Depressed individuals who seek appropriate treatment may also find a corresponding improvement in their overall life satisfaction. If you or a loved one are experiencing depression, consider seeking professional help. There are effective treatments available.

Positive impressions of aging

What do you think about getting older? Are you looking forward to your senior years; to wisdom, self-realization and the chance to look with satisfaction at the life you have created?

Or are you dreading the years that make up the latter part of your life? Are you fearful of a changing physical appearance, of medical concerns or a lack of purpose when you’ve finished your career?

According to research, the way we view old age will have quite an impact on the way we experience it.

This may not be entirely surprising to you. In general, our beliefs shape us. The things we hold true – whether about ourselves or the world around us – tend to be evident in our lives because they affect the way we interact with our environment.

Research out of Yale University has found that age stereotypes have an impact on the health of seniors. When stereotypes are negative, individuals are less likely to take preventive medical steps and can even die sooner. They are also more likely to have poor physical functioning and memory loss.

Individuals with a more positive outlook on aging experience better health with higher functioning and are even 44 percent more likely to fully recovery from a disability.

One study followed 660 adults for 23 years between 1975 and 1998. At the start of the study, participants answered questions to gain a sense of their age stereotypes. Among this group, those with positive beliefs about aging lived an average of 7.5 years longer than those with negative beliefs.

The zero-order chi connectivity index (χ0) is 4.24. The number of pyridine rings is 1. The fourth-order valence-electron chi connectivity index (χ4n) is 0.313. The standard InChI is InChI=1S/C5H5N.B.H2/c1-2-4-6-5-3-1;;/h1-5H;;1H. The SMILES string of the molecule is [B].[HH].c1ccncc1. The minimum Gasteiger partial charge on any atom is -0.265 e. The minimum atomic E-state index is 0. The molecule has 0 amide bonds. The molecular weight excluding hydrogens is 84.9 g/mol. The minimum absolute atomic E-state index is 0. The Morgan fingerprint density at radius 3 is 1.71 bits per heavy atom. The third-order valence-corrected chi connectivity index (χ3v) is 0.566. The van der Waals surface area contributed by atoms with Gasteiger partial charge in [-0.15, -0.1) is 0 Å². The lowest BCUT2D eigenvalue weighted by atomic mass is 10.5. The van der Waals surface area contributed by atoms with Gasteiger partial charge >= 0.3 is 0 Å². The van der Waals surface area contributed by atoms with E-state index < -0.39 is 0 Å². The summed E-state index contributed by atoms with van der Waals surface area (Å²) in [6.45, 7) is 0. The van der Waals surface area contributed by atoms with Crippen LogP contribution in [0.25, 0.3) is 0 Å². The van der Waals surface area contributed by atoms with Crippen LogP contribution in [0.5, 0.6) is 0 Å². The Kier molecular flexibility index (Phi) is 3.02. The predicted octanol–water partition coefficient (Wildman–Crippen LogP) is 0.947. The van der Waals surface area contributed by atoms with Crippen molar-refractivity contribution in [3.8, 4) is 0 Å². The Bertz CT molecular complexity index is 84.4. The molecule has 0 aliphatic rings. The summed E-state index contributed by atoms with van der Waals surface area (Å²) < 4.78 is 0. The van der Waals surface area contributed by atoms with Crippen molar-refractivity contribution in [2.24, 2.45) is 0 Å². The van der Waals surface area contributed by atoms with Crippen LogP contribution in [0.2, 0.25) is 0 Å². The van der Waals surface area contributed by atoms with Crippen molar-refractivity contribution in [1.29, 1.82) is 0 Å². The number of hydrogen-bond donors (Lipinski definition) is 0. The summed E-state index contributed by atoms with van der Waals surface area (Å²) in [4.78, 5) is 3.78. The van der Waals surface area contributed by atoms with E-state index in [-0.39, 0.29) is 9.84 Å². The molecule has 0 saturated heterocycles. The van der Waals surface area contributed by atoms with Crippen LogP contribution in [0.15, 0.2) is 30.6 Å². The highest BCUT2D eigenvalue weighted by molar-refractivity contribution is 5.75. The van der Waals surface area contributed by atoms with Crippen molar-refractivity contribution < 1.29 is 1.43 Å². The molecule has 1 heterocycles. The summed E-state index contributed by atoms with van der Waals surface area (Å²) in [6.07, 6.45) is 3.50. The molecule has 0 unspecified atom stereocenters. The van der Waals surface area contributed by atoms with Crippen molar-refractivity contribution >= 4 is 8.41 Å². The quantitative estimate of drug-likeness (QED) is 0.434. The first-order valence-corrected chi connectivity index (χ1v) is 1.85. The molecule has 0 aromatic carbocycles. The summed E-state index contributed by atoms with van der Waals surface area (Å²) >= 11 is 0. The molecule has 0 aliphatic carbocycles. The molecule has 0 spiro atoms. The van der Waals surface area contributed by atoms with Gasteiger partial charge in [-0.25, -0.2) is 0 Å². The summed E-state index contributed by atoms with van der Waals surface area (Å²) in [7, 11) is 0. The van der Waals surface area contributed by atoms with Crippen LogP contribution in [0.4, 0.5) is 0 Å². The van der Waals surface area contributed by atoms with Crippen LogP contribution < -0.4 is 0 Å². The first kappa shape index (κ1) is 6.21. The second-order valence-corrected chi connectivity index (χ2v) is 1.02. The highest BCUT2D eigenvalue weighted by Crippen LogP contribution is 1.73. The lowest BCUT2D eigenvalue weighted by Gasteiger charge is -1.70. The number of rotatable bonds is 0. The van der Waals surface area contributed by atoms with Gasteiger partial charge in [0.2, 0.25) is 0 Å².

Researchers believe individuals with positive age stereotypes have a stronger will to live, which may help them adapt to the changes of older age. Similarly, those with negative stereotypes may have an increased cardiovascular response to stress.

Another study by the same group found those with positive beliefs about aging were more likely to eat well, exercise, limit alcohol consumption, stop smoking and visit their doctors regularly.

In another study again from the Yale researchers, almost 600 adults aged 70 and older were followed from 1998 to 2008 to examine the impact of age stereotypes on recovery from disability. Again, those with positive beliefs were much more likely to have good results and recover fully.